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How to Cope With a Caregiving Crisis

When you're a caregiver, drama is inevitable

Select a family spokesperson

"Some people think better when they're in a crisis," says Fleischer. "And some people become so scattered." Figure out who in your family performs best under pressure and designate him or her as the one to interact with doctors, nurses, social workers and other hospital personnel.

If no one is up to this task, or you're a long-distance caregiver, Fleischer suggests hiring a geriatric care manager (GCM). A GCM, which costs between $50 and $200 an hour, can coordinate information between doctors and help you figure out the next step after the hospital stay, whether it's establishing supports necessary to return home or choosing the best assisted living or nursing home for your parent's needs. For long-distance caregivers, a GCM can also help you determine whether you need to hop on the next plane or you can wait a couple of days. Some employers provide GCM services as part of their benefit packages, so call your provider and ask what elder care services are offered.

Establish one information source

Once a crisis happens, your cellphone will likely be overloaded with voice mails, text messages and emails from concerned family and friends. Telling the same story again and again can be mentally exhausting, says Fleischer. Websites such as or allow you to write updates in blog form and send them to a mailing list of your choosing. Fleischer suggests you set up a site before a crisis occurs, so that it's ready to go if and when you need it.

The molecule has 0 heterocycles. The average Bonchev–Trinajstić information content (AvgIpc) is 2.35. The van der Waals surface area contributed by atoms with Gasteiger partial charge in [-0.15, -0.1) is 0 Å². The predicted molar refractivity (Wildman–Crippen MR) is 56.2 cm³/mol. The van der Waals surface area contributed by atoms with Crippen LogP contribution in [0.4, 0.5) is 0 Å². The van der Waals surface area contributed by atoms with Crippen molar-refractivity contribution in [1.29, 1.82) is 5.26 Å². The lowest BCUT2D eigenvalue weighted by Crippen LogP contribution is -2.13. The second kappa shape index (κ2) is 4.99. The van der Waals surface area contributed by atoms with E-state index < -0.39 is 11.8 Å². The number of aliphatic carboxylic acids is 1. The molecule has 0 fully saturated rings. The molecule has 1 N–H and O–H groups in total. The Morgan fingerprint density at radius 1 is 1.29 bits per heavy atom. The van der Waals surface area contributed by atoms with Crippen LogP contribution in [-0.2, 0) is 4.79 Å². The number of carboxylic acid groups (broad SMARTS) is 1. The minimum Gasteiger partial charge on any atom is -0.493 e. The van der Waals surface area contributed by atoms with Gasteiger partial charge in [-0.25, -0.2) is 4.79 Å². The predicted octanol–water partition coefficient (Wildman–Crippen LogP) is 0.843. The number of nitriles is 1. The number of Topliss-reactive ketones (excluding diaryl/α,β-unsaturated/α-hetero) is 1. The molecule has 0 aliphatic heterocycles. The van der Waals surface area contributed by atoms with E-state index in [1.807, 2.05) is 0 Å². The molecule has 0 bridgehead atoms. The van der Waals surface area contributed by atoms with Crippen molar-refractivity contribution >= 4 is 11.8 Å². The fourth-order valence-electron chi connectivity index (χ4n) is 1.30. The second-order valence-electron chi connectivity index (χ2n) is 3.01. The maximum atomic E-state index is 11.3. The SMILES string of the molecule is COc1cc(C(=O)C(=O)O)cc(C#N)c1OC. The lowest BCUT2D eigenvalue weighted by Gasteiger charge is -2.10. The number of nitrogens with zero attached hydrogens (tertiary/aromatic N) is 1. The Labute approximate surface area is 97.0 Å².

Be objective

Yes, Dad adamantly wants to go back home after leaving the hospital. But as a caregiver, it's your job to do a reality check, says Fleischer. Is the home a safe place for him to be? Is he mentally competent to live alone? Can he afford in-home care? If living independently is no longer an option, what locations are available and what can he afford?

Fleischer recommends checking out assisted living and nursing home facilities in your area before a crisis happens so you have some idea of which places you like and which you don't, as well as what your parents can afford. If you didn't do this, the hospital social worker or a GCM can direct you to an appropriate facility.

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